1. One Thing We Can Know

2. North to Alaska: Prologue and Chapter 1 Life Out Here

When has your life taken a dramatic turn? 

The Alabama air was uncommonly cool, the trees still bare. We played on the back patio, bundled in sweatshirts. Abigail rode the plastic horse and Izaak rested in my lap. I held my phone, anxious. Our family had geared up all winter for a springtime deployment to Kuwait, and now things were changing. I waited for news. Any news. 

A few days earlier, Zach had returned home with a rumor.

“The North Pole?”

“The base is called Eielson,” Zach said. Approximately two-thousand or so residents. It was probably negative one-hundred million degrees when I checked the weather there that evening. 


The North Pole. 

I was shocked. 

I’ve got friends who’ve lived in Alaska before and many who live there now. I’ve always wondered what it would be like to bask in light for half a year, what it would be like to see only stars and snow for the six months. 

I watched the yellowed grass and began mentally to move to North Pole  – a living snow globe of year-round Christmas and January (according to Montana) weather. I know subzero weather. It’s been a while, but I know it. Heck, I experienced Butte, America during the Winter of ‘96, the winter by which I measure all winters. Surely I could survive negative forty degrees in the town where all those letters to Santa end up. As for the darkness, well, I had heard an NPR report on folks in Norway who had learned to embrace the Winter Solstice. “You have to switch your mindset,” was their message. I could do that, right? 

Yes. Alaska was doable. 

And just as swiftly as the idea of North Pole settled on my heart, our trajectory changed. “It’s Anchorage. Elmendorf Air Force Base,” Zach said. We exhaled a shaky sort of relief, but like a good Air Force dependent, I held off on buying boots and down jackets. It wouldn’t do me any good to shop for cold weather only to end up in a place like Tucson, Arizona. 

Izaak and I flew to Texas for a wedding; we promised the family we’d swing back through on our way to Alaska. They, too, were shocked to learn of our new assignment. The virus was wrecking havoc in Washington State. All throughout Texas, large gatherings were banned until further notice; my friend’s wedding barely made the cut-off. HEB was jam-packed and bought-out. I worried our flight would get cancelled. The airport was empty and smelled of Lysol. I’d never felt so clean flying.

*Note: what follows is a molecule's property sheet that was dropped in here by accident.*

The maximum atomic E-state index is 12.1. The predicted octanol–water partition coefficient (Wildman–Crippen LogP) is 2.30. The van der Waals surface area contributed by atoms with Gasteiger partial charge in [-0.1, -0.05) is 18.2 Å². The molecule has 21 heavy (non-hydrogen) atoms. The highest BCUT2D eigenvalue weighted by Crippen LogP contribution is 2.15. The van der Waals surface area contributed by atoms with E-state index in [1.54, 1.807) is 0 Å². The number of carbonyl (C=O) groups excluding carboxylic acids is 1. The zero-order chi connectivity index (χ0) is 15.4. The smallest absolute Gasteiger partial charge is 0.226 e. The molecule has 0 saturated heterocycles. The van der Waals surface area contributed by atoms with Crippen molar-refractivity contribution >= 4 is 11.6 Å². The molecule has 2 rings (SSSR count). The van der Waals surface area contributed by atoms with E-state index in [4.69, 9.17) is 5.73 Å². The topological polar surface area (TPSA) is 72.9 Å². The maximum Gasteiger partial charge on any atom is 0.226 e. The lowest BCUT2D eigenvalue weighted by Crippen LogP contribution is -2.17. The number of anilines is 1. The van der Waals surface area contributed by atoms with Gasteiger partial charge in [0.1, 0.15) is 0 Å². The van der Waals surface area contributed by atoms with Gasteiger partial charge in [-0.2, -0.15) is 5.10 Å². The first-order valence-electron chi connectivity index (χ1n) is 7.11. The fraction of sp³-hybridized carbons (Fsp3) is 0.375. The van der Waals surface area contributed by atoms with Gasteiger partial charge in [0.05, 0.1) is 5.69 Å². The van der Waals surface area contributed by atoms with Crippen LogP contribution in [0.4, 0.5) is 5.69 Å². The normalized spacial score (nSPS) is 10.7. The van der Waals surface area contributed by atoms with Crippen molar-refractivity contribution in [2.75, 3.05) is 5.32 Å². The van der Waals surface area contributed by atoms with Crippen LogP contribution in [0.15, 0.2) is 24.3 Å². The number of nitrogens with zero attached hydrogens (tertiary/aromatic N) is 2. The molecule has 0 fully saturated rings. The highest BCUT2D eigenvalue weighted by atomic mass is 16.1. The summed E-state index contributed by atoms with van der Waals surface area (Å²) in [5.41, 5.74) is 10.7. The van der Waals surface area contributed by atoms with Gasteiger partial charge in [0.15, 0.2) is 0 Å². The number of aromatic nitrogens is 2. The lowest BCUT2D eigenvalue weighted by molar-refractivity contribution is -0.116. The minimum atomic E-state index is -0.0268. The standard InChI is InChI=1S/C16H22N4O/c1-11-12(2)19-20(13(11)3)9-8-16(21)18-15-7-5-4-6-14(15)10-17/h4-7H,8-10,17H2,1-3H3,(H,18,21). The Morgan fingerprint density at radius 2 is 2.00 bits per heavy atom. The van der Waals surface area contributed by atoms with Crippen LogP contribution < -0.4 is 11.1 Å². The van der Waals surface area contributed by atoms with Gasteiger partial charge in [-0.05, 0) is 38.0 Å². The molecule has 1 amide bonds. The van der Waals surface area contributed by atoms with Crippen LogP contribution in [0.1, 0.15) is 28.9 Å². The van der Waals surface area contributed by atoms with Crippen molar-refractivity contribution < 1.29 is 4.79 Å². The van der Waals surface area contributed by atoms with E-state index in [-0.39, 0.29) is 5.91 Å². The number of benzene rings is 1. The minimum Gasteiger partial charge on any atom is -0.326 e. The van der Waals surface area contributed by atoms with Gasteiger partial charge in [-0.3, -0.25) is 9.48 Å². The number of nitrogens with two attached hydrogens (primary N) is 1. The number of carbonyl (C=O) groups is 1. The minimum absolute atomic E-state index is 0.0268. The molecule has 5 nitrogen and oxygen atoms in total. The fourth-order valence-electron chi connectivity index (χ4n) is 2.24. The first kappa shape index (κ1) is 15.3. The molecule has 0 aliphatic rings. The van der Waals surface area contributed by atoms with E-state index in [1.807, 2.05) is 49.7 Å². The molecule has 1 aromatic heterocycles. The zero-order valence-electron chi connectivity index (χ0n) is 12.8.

We returned to a lockdown, and in the midst of the international drama, Zach asked, “how do you feel about moving ourselves?”

Yes. Please! Such a diversion was warmly embraced.

As the Great Pandemic hit Alabama, I was buying moving supplies and meticulously reorganizing tubs of popsicle sticks, ribbon, and buttons for various craft projects yet to materialize. The house filled with boxes. They lined the walls and cluttered the corners, empty vessels I stuffed full of pillows and pictures and knickknacks, a day-by-day process which drained our walls and surroundings of any semblance of home. It was moving season again, and it thrilled me. 

That we would drive north to Alaska was never a question. With arrangements for the FJ to ship out of Atlanta, I began to mentally pack our minivan. Two children. Two dogs. 

4, 317 miles. 

A four-bedroom house. 

Weeks of phone calls to shipping companies and long afternoons of crunching big numbers lead me to say one night, “how do you feel about renting a U-Haul?”

“Absolutely not,” was Zach’s reply. He pictured all those hotel parking lots whose angular corners make parking 26-foot rigs a bit of a pickle. He pictured all those inner-city alleys where thieves wait for twilight to cut your lock. We checked the map again. “No, I am not driving a U-Haul from Alabama to Alaska.” He was set on loading our household goods into some sort of shipping crate and sending it off across the rocky and watery miles to Port Anchorage.

“But I’ll help you.”

For the control-freak, packing her own home is the stuff of dreams. Personally driving it across the continent to our new duty station? Cue the angel choir. Not to mention the price was pretty dang right. 

“Everything about this move is so unknown. This will be at least one thing we can know,” I told him. 

Daily, infection rates rose. Two weeks of lockdown morphed into two more, and another two more. The world outside our walls was quiet. Everyone had retreated indoors to conduct conference calls, church, and report the news. WSFA displayed hourly statistics which scrolled across the television screen on a red banner. They changed the banner color to the much more pleasant hue of  blue, but still played that weird classical music. The whole thing felt like some strange apocalyptic movie. Zach started working from home. The rules changed everyday. Our permanent change of station fell into a holding pattern. The seaside city of Anchorage faded to a hazy mirage.

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